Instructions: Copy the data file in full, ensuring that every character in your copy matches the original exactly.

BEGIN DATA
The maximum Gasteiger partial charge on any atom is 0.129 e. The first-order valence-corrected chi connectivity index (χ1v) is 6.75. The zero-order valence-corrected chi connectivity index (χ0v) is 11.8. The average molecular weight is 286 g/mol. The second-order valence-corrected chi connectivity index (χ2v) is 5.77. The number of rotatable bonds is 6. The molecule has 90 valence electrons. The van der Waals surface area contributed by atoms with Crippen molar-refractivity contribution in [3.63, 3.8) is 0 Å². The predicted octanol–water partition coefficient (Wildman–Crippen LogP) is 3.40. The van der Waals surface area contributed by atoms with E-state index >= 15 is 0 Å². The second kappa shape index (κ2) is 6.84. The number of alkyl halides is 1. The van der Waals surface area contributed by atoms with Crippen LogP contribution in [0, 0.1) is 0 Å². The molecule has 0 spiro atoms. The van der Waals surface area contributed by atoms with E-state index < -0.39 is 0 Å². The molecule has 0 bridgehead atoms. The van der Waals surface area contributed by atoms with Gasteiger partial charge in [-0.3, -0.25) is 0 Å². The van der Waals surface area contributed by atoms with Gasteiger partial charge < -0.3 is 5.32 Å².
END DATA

The maximum Gasteiger partial charge on any atom is 0.129 e. The first-order valence-corrected chi connectivity index (χ1v) is 6.75. The zero-order valence-corrected chi connectivity index (χ0v) is 11.8. The average molecular weight is 286 g/mol. The second-order valence-corrected chi connectivity index (χ2v) is 5.77. The number of rotatable bonds is 6. The molecule has 90 valence electrons. The van der Waals surface area contributed by atoms with Crippen molar-refractivity contribution in [3.63, 3.8) is 0 Å². The predicted octanol–water partition coefficient (Wildman–Crippen LogP) is 3.40. The van der Waals surface area contributed by atoms with E-state index >= 15 is 0 Å². The second kappa shape index (κ2) is 6.84. The number of alkyl halides is 1. The van der Waals surface area contributed by atoms with Crippen LogP contribution in [0, 0.1) is 0 Å². The molecule has 0 spiro atoms. The van der Waals surface area contributed by atoms with E-state index < -0.39 is 0 Å². The molecule has 0 bridgehead atoms. The van der Waals surface area contributed by atoms with Gasteiger partial charge in [-0.3, -0.25) is 0 Å². The van der Waals surface area contributed by atoms with Gasteiger partial charge < -0.3 is 5.32 Å².